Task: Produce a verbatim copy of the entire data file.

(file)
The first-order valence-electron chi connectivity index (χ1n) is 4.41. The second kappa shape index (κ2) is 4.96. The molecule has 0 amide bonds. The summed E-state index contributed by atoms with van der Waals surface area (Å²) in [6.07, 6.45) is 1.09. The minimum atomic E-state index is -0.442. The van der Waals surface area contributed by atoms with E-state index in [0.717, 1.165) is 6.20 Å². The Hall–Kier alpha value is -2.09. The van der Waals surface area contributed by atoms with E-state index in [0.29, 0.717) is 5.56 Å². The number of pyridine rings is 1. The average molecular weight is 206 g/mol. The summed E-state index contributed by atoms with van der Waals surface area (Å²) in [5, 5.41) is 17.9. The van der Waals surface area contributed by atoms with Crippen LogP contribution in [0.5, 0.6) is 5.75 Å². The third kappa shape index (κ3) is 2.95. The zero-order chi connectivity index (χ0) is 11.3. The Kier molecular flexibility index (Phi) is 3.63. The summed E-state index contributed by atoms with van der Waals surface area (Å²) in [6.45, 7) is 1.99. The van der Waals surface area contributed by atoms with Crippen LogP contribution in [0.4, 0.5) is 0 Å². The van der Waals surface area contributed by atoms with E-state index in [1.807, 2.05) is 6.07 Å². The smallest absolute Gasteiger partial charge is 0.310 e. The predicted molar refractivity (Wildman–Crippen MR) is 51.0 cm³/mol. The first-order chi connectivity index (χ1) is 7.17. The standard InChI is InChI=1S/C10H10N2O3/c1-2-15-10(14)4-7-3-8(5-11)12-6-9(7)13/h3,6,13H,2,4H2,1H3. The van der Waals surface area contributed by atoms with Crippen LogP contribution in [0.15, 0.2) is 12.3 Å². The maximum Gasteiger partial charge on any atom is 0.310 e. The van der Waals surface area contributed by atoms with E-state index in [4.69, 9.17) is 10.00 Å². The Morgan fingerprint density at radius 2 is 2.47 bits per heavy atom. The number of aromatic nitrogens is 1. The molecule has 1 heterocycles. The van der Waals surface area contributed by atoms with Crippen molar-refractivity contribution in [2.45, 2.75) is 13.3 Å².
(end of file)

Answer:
The first-order valence-electron chi connectivity index (χ1n) is 4.41. The second kappa shape index (κ2) is 4.96. The molecule has 0 amide bonds. The summed E-state index contributed by atoms with van der Waals surface area (Å²) in [6.07, 6.45) is 1.09. The minimum atomic E-state index is -0.442. The van der Waals surface area contributed by atoms with E-state index in [0.717, 1.165) is 6.20 Å². The Hall–Kier alpha value is -2.09. The van der Waals surface area contributed by atoms with E-state index in [0.29, 0.717) is 5.56 Å². The number of pyridine rings is 1. The average molecular weight is 206 g/mol. The summed E-state index contributed by atoms with van der Waals surface area (Å²) in [5, 5.41) is 17.9. The van der Waals surface area contributed by atoms with Crippen LogP contribution in [0.5, 0.6) is 5.75 Å². The third kappa shape index (κ3) is 2.95. The zero-order chi connectivity index (χ0) is 11.3. The Kier molecular flexibility index (Phi) is 3.63. The summed E-state index contributed by atoms with van der Waals surface area (Å²) in [6.45, 7) is 1.99. The van der Waals surface area contributed by atoms with Crippen LogP contribution in [0.4, 0.5) is 0 Å². The van der Waals surface area contributed by atoms with E-state index in [1.807, 2.05) is 6.07 Å². The smallest absolute Gasteiger partial charge is 0.310 e. The predicted molar refractivity (Wildman–Crippen MR) is 51.0 cm³/mol. The first-order chi connectivity index (χ1) is 7.17. The standard InChI is InChI=1S/C10H10N2O3/c1-2-15-10(14)4-7-3-8(5-11)12-6-9(7)13/h3,6,13H,2,4H2,1H3. The van der Waals surface area contributed by atoms with Crippen LogP contribution in [0.15, 0.2) is 12.3 Å². The maximum Gasteiger partial charge on any atom is 0.310 e. The van der Waals surface area contributed by atoms with E-state index in [4.69, 9.17) is 10.00 Å². The Morgan fingerprint density at radius 2 is 2.47 bits per heavy atom. The number of aromatic nitrogens is 1. The molecule has 1 heterocycles. The van der Waals surface area contributed by atoms with Crippen molar-refractivity contribution in [2.45, 2.75) is 13.3 Å².